PLYMOUTH – The Rev. Bob Stott thanked them ahead of time for bearing the burden of it, but many abutters to the proposed 302-foot-tall wind turbine off Hedges Pond Road weren’t keen on the sentiment.
“I don’t believe in taking one for the team when it comes to my property, when it comes to my biggest investment,” Michelle Angelides of Dyer Pass said.
Cheryl Newall, also of Dyer Pass, said she and her husband are anticipating their first child, but the happy occasion has been marred by anxiety over this “monster machine” proposed in their neighborhood.
“It honestly makes me afraid,” Newall said through tears. “Everyone has told me that being a mother is intuitive – that I’ll just know how to take care of my baby. I just feel it inside that this is not the place to put one. Please base your planning on our needs and plans and not on a corporation that is just trying to make a buck.”
In spite of these and other protests, the Planning Board voted, 3-1, in favor of recommending the Zoning Board of Appeals grant Associated Wind Developers a special permit to erect the 302-foot turbine. Planning Board member Bill Wennerberg was the lone vote against the project, while Planning Board member Tim Grandy recused himself from the discussion and vote because he said he’s appealing a wind turbine project.
The vote came in the wake of a report released by an independent panel of experts convened by the Massachusetts Department of Environmental Protection and Department of Health that determined that wind turbines, while an annoyance to some, do not pose a health hazard.
Associated Wind Developers principal Brian Kuhn, who is also vice president of Aeronautica Windpower, said the 750 kilowatt wind turbine his company plans to install off Hedges Pond Road will generate as much energy in one year as the energy needs of 254 homes in that same time frame. The project would sell discounted electricity to the town and community, he added.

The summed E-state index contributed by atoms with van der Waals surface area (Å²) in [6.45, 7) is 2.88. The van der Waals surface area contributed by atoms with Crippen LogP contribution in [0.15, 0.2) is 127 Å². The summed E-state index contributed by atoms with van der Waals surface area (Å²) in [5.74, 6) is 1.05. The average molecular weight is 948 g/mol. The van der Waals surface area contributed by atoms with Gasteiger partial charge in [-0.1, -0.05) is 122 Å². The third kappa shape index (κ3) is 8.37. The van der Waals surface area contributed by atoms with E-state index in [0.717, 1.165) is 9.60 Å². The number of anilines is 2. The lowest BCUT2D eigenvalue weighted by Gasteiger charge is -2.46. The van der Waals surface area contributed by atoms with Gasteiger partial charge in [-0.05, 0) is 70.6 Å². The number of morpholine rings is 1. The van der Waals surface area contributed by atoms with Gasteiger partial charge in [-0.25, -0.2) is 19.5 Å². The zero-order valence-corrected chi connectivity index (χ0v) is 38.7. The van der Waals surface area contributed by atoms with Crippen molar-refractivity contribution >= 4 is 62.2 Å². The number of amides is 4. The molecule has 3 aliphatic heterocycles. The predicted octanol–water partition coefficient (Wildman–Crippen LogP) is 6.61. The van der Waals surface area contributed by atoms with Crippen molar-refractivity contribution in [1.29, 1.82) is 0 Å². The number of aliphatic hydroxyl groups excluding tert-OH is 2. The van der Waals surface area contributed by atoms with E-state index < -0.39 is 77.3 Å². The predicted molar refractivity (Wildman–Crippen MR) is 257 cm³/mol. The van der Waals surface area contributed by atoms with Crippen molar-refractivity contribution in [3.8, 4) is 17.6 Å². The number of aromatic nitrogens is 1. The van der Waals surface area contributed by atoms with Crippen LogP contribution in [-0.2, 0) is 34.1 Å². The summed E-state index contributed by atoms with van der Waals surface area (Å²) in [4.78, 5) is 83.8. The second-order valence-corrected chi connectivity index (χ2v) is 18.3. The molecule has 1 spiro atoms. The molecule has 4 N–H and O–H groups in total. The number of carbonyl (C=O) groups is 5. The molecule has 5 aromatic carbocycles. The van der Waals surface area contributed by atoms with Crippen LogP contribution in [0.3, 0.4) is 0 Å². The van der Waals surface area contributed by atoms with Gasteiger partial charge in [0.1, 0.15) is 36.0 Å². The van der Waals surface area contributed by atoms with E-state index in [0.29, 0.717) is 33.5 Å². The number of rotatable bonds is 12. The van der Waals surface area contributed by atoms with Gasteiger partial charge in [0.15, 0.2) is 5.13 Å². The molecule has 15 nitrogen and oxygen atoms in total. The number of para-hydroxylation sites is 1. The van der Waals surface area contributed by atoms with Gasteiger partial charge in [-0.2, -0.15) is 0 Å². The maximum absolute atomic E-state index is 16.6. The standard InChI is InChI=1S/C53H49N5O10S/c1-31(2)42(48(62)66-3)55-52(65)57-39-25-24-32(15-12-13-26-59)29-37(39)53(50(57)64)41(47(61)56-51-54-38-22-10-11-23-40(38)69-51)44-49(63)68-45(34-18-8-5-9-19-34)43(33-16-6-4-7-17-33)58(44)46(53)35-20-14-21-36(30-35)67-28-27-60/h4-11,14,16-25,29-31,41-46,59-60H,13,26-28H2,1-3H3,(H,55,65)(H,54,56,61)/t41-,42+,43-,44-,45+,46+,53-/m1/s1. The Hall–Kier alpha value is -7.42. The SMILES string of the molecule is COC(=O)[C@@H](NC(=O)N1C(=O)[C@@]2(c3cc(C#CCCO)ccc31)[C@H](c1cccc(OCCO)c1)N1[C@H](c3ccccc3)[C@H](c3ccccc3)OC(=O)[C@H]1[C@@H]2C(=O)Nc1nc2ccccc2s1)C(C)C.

The 302-foot-tall turbine is significantly smaller than the 460-foot-tall wind turbine that was originally proposed on this site by a different developer, he added. Associated Wind Developers also uses American-made turbines, not those manufactured in China, and the company sites the turbines further from homes, going above and beyond the state’s siting criteria.
The nearest lot line is 350 feet from the proposed turbine, the nearest property line is 449 feet away, and the nearest residence is 1,052 feet from the turbine, Kuhn added.
Planning Board member Paul McAlduff said he’s a member of the building committee for the new high school, which is currently rated at silver status for green energy. He asked if the school could buy energy from the turbine, thus enhancing its rating to, possibly, the platinum level. Kuhn said the town, schools and individuals can buy energy credits from this project.
“We sell utility credits with the new net meter regulations,” Kuhn added. “If we can sell the entire output to the town, we’d be happy to. We can make electricity by the wind for less than retail. We can offer a discount to the town and we can still make money at it.”
Ship Pond Road resident Jeff Luce said he supports the turbine project wholeheartedly and feels that clean energy is the way to prevent the stockpiling of nuclear waste, slag from coal plants and reliance on foreign oil.
Jim Lake, of Manomet, suggested that Plymouth is behind the curve when it comes to green energy, which has been embraced by the neighboring towns of Plymouth and Bourne.
“You can see them everywhere else except here,” he added. “As a homeowner in Plymouth, I would be proud to have one in my neighborhood, and certainly in my town.”
Cedarville resident Michael Mulligan said the proposed location for the turbine is the best possible place for it. Stott said neighbors willing to support the turbine project are helping everyone in Plymouth.
But others, like Amanda Hanson of Dyer Pass and Don Boynton of Hedges Pond Road, said the turbine will be an eyesore and impact property values and their quality of life.
Hanson said she and her husband have invested money in new windows and other improvements to enhance the value of their home. The view has everything to do with that value, she added, and this turbine will take a serious bite out of it.
Newall said she and her family would never do anything to jeopardize the safety or happiness of other residents, and it isn’t fair to ask her and others to embrace a turbine project that would negatively impact their lives.
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